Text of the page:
Tech Tip: Protect your systems from the latest threats

Viruses and other network security threats are a constant threat. Lock down your network by addressing e-mail attachment handling and locking down vulnerable ports.

By Mike Mullins

It's becoming a daily fact of life: Worms and viruses continue to bombard our networks. And according to a report from SANS, it's only going to get worse. While laws are in effect to stop this malicious activity, hackers keep writing, and networks continue to suffer from their code.

Depending on your operating system and the programs you run, there are literally thousands of viruses and worm exploits on the horizon that your systems are vulnerable to. Here are a few of the latest threats:

  • W32.HLLW.Cebe: This worm spreads through the KaZaa and iMesh file-sharing networks.
  • W32.Swen.A@mm: This mass-mailing worm uses its own SMTP engine to spread.
  • W32.Sobig.A@mm: This worm sends itself to all the addresses it finds in the .txt, .eml, .html, .htm, .dbx, and .wab files.
  • W32.Blaster.Worm: This worm exploits a DCOM RPC vulnerability using TCP port 135.

A common thread

Of all viruses and worms, 99 percent are destructive or disruptive to your network, and they share a common thread:

  • They require an attachment through the e-mail service.
  • They operate on well-known ports.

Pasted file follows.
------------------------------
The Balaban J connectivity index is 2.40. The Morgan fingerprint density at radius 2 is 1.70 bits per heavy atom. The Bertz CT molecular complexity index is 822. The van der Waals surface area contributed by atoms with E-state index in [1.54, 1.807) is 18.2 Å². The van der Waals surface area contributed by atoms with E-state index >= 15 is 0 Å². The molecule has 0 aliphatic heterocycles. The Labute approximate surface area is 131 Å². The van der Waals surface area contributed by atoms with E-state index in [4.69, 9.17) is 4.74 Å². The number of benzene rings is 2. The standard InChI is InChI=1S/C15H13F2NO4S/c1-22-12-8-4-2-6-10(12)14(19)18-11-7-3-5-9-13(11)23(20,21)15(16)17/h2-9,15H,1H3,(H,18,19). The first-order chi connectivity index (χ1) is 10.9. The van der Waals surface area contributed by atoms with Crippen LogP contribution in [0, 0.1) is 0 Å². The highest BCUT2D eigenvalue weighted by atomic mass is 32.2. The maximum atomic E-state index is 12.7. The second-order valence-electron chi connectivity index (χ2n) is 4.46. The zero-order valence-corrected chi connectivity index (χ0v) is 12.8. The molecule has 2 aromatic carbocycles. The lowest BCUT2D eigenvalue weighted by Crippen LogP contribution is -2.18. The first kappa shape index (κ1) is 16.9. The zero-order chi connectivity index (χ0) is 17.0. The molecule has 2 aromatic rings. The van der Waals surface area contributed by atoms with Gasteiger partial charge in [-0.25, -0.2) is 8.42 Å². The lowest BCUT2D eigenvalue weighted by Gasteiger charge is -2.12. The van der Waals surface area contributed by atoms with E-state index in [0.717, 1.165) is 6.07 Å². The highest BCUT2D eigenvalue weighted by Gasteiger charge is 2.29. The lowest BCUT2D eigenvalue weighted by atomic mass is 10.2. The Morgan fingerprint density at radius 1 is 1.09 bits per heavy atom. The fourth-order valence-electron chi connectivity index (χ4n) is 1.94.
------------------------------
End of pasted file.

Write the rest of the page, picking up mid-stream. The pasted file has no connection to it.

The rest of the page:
• They exploit a known vulnerability.

Let's look at some steps you can take to strengthen your systems in these areas.

Attachment security
Every e-mail service worth running on your network has the ability to strip harmful attachments. Some do it through the SMTP relay, and some implement this protection at the host via a security fix.

If you're stripping dangerous attachments, there's really no need for antivirus protection at your mail gateway. You should strip anything that can execute code (.vbs, .exe, .pif, .bat, etc.) before users see it in their mailbox. If you want to stop viruses, stop the attachments that spread them.

Well-known ports
If you block or filter inbound and outbound well-known ports (such as UDP/TCP 135 through 139 and 445) on your network, you can prevent most worms from unleashing their destructive payload. But blocking harmful ports is a task that will never end.

Instead, only allow those ports necessary for your network to operate, and deny everything else by default. Workstations propagate most viruses and should never receive a connection to a low port from the Internet. Servers should never receive a low port connection from the Internet unless they're specifically providing that service (e.g., Web, port 80, SMTP, port 25, etc.).

Known vulnerabilities
According to the SANS report, most vulnerabilities target exploits that are as old as two years. Only a small percentage target exploits less than six months old.

The time between the announcement of a vulnerability and the publishing of an exploit has decreased. It's still a fact, however, that patches reduce exposure to harmful code.The short time period between the announcement of a flaw and the launch of an exploit means that administrators must react more quickly to close security holes, either with workarounds or by applying patches.

Final thoughts

Viruses, worms, and exploits will continue to invade our networks. If you want to prevent them, stop harmful attachments, filter and block harmful ports and programs, and patch your systems. Laws can't always protect your network—but good administration can.

Mike Mullins has served as a database administrator and assistant network administrator for the U.S. Secret Service. He is a Network Security Administrator for the Defense Information Systems Agency.

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